What I want to do here is complicate the show a little bit, not as an accusation — that the show did not go far enough — because that would be unfair to this kind, generous world that normalized speaking of vulvas like cake frosting. But as an addendum — things the show did not, perhaps could not tackle. This mostly comes from Amia Srinivasan’s brilliant, provocative, ambivalent, and studied collection of essays The Right To Sex, and Leo Bersani’s Is The Rectum A Grave?
The question posed is — Is it enough to advocate for the freedom of pleasure and desire? Or must we also investigate the politics of our desire, how it is formed, how it is trained to eroticize certain bodies, certain acts, certain thrusts, certain willful submissions?
When someone wants to be slapped during sex, turned on by the idea of inflicting violence on themselves, where is this masochism coming from? Is it internalized hatred? Or is it just desire doing what desire usually does — being indifferent to the scepter of appropriateness or inappropriateness. Or as the trans theorist Andrea Long Chu notes, “[T]he problem with desire [is] we rarely want the things we should.”
I bring this up because Sex Education takes a pleasure-centering perspective, where even Otis’ mother, the sex therapist, is more interested in understanding why pleasure cannot be pursued to its lair, as opposed to investigating where pleasure is formed.
Pleasure As Political
Torrey Peters’ needling and frustrating book Detransition, Baby — about a trans woman, a detransitioned man, and a cisgender woman trying to see if they can bring a child into this world and queer the institution of family — begins with a sentence I found oddly constructed, “The question, for Reese: Were married men just desperately attractive to her?” I read the sentence a few times. In my head I kept reading “attractive to her” as “attracted by her”, centering the pleasure of the married men and not Reese, the trans central character of the novel. It was such an odd impulse to re-center the pleasure of the main character, giving it to this abstract category of “married men” instead. Peters delves into this in the very next sentence, wondering if Reese is attracted to married men only because married men are among the only available pool of erotic objects. Is she attracted to married men because married men are the only people who are attracted to her?
This is silly, of course, because desire doesn’t work along the thorough grooves of logic, and this is part of the frustration of the book — it tries to see logic in desire, swerving its logic with every erotic swerve, as if everything needed to make sense. Characters say things like, “My theory is that the only thing I enjoy doing is destroying my own innocence. I have no more innocence to destroy with you.” (As if the problem with sex is always a problem of articulation — a position Sex Education tends towards.) Or sometimes, by just elevating an obvious sentence — “You don’t get to choose who you fuck, you get to choose from those who want to fuck you.” — into an ambiguous theory of desire.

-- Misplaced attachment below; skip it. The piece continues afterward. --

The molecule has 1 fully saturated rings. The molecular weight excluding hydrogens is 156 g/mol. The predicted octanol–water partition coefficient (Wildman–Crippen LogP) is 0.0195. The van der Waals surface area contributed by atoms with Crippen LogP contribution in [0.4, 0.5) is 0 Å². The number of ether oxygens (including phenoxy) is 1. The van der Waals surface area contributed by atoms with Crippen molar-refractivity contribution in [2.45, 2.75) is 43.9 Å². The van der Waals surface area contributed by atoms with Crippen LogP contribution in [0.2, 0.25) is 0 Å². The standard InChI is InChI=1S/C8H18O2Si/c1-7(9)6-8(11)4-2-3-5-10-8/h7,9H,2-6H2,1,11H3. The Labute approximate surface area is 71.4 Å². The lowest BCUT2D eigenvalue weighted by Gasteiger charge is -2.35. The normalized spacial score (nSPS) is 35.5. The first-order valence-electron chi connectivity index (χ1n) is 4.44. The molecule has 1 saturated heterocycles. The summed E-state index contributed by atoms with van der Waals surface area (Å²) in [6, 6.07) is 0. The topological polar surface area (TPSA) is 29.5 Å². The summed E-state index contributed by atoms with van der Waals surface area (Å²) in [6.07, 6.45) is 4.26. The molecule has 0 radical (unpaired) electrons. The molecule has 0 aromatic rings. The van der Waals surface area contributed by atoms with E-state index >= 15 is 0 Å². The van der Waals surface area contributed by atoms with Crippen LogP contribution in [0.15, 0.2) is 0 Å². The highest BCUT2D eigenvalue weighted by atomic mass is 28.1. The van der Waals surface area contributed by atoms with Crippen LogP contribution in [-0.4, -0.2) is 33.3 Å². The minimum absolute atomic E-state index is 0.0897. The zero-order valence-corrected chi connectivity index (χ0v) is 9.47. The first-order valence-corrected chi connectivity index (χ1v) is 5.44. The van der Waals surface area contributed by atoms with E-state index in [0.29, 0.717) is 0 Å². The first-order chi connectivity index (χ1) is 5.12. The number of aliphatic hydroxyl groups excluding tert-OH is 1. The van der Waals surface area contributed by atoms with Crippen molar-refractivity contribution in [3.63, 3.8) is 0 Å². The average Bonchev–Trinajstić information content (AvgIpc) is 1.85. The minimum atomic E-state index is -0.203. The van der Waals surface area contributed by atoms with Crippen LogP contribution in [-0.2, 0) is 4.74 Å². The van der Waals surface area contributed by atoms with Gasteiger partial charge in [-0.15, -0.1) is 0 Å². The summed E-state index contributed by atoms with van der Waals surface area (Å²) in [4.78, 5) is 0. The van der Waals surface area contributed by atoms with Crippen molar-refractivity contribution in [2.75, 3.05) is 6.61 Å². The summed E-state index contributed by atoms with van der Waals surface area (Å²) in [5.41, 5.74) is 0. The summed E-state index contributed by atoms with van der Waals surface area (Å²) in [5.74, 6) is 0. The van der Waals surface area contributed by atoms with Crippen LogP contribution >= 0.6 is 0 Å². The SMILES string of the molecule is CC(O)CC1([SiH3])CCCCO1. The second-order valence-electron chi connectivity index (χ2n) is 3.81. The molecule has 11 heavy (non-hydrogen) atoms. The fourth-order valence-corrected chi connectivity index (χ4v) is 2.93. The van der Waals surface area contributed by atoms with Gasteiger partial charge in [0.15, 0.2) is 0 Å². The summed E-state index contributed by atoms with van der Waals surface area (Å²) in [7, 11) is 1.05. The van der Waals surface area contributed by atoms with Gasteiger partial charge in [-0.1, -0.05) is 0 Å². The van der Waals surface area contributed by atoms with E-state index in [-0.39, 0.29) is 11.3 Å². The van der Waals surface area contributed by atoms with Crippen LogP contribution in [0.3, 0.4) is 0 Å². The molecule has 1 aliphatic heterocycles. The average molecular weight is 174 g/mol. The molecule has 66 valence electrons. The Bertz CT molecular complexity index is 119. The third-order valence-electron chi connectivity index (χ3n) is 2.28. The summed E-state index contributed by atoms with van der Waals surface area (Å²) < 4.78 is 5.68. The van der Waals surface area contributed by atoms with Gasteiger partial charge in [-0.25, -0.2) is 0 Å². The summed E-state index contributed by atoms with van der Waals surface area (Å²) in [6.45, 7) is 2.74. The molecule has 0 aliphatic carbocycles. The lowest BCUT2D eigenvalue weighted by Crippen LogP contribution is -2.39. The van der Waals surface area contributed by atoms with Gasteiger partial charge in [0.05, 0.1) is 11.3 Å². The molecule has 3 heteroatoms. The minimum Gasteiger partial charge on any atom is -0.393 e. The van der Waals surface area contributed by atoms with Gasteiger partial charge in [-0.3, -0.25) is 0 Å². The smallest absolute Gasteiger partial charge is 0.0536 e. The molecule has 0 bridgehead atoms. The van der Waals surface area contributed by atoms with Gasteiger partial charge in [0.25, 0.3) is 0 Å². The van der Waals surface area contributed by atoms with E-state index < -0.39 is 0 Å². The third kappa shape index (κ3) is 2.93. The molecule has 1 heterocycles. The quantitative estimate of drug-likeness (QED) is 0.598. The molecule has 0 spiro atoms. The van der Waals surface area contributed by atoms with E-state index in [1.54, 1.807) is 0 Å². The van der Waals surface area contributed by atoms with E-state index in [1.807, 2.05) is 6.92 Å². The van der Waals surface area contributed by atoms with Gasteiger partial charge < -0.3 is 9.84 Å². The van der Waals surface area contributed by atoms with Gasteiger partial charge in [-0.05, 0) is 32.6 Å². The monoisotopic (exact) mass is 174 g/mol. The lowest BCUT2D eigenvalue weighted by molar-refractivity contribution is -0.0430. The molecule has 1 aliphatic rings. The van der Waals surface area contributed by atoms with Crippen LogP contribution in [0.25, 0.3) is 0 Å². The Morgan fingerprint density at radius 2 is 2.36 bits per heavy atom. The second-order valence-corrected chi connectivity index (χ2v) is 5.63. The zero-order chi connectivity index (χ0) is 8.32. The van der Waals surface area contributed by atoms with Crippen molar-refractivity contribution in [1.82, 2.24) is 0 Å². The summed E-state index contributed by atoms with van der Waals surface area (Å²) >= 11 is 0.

But the point it raised, which eluded me initially was this — Whose desire are you centering? Why? Why was I in my head, already re-centering the main protagonist’s desire?
Sex Education unabashedly centered the desires, the worries, and the catharsis of its students. What it didn’t, perhaps couldn’t, perhaps didn’t want to do was investigate the idea of pleasure as constructed. It looked at pleasure as something innate — pre-political and primordial as Srinivasan would say — and so finds no reason to investigate it further. When Cal, a nonchalant, elusive character on the show, notes that they are non-binary, the show doesn’t ask what is the kind of femininity and masculinity they want to reject? The performance of gender, or the anatomy of sex, both, or neither?
When we are attracted to someone, what is it within us that bubbles the hormones to render us an ashpile of fawning, myopic lust? Why are we attracted to certain “types” of people?
There are two things here, which I think Amia Srinivasan’s book really teases out — one about sex positivity, and the other is about the politics of desire. I must also note that her essays are not always conclusive pieces — she swirls around an argument often without stating her own position or providing a resounding conclusion, instead pulling apart ideas, testing the strength of its various assumptions, the tenacity of the evidence. In her own words, “The broad methodological orientation of [this] book is an unswerving embrace of ambivalence,” and this ambivalence irks the kind of people who are looking for closure. (The criticism this book has received which is also similar to the criticism Jia Tolentino's collection of essays had received betrays a discomfort with ambivalence.) But closure requires logic or some semblance of it, and desire eludes logic at every step.
The first thing Srinivasan complicates is the idea of sex-positivity as perhaps inadequate. We often consider sex to be “morally constrained only the boundaries of consent” i.e. moral sex is consensual and immoral sex in non-consensual.